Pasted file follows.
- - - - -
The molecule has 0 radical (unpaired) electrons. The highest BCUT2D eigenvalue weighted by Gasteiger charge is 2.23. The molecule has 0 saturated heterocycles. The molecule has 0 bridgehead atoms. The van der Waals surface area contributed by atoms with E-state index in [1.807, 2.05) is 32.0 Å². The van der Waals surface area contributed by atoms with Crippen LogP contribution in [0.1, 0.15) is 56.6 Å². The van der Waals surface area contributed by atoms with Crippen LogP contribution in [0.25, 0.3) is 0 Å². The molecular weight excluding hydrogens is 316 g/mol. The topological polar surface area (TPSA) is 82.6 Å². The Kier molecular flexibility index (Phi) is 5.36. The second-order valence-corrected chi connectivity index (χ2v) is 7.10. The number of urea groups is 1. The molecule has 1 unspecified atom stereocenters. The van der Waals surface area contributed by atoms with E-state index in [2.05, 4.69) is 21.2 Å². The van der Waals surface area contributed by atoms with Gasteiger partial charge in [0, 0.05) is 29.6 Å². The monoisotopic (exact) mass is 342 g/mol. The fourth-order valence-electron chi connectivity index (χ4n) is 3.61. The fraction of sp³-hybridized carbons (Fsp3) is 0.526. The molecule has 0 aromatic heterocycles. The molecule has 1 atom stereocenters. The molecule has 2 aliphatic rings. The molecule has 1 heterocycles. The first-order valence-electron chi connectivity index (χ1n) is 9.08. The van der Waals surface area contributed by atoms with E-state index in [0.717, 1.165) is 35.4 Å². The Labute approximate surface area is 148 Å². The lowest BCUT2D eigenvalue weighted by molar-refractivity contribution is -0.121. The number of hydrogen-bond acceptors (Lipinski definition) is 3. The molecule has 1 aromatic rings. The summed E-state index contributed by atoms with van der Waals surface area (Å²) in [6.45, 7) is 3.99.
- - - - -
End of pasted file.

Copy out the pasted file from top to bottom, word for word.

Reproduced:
The molecule has 0 radical (unpaired) electrons. The highest BCUT2D eigenvalue weighted by Gasteiger charge is 2.23. The molecule has 0 saturated heterocycles. The molecule has 0 bridgehead atoms. The van der Waals surface area contributed by atoms with E-state index in [1.807, 2.05) is 32.0 Å². The van der Waals surface area contributed by atoms with Crippen LogP contribution in [0.1, 0.15) is 56.6 Å². The van der Waals surface area contributed by atoms with Crippen LogP contribution in [0.25, 0.3) is 0 Å². The molecular weight excluding hydrogens is 316 g/mol. The topological polar surface area (TPSA) is 82.6 Å². The Kier molecular flexibility index (Phi) is 5.36. The second-order valence-corrected chi connectivity index (χ2v) is 7.10. The number of urea groups is 1. The molecule has 1 unspecified atom stereocenters. The van der Waals surface area contributed by atoms with E-state index in [2.05, 4.69) is 21.2 Å². The van der Waals surface area contributed by atoms with Gasteiger partial charge in [0, 0.05) is 29.6 Å². The monoisotopic (exact) mass is 342 g/mol. The fourth-order valence-electron chi connectivity index (χ4n) is 3.61. The fraction of sp³-hybridized carbons (Fsp3) is 0.526. The molecule has 0 aromatic heterocycles. The molecule has 1 atom stereocenters. The molecule has 2 aliphatic rings. The molecule has 1 heterocycles. The first-order valence-electron chi connectivity index (χ1n) is 9.08. The van der Waals surface area contributed by atoms with E-state index in [0.717, 1.165) is 35.4 Å². The Labute approximate surface area is 148 Å². The lowest BCUT2D eigenvalue weighted by molar-refractivity contribution is -0.121. The number of hydrogen-bond acceptors (Lipinski definition) is 3. The molecule has 1 aromatic rings. The summed E-state index contributed by atoms with van der Waals surface area (Å²) in [6.45, 7) is 3.99.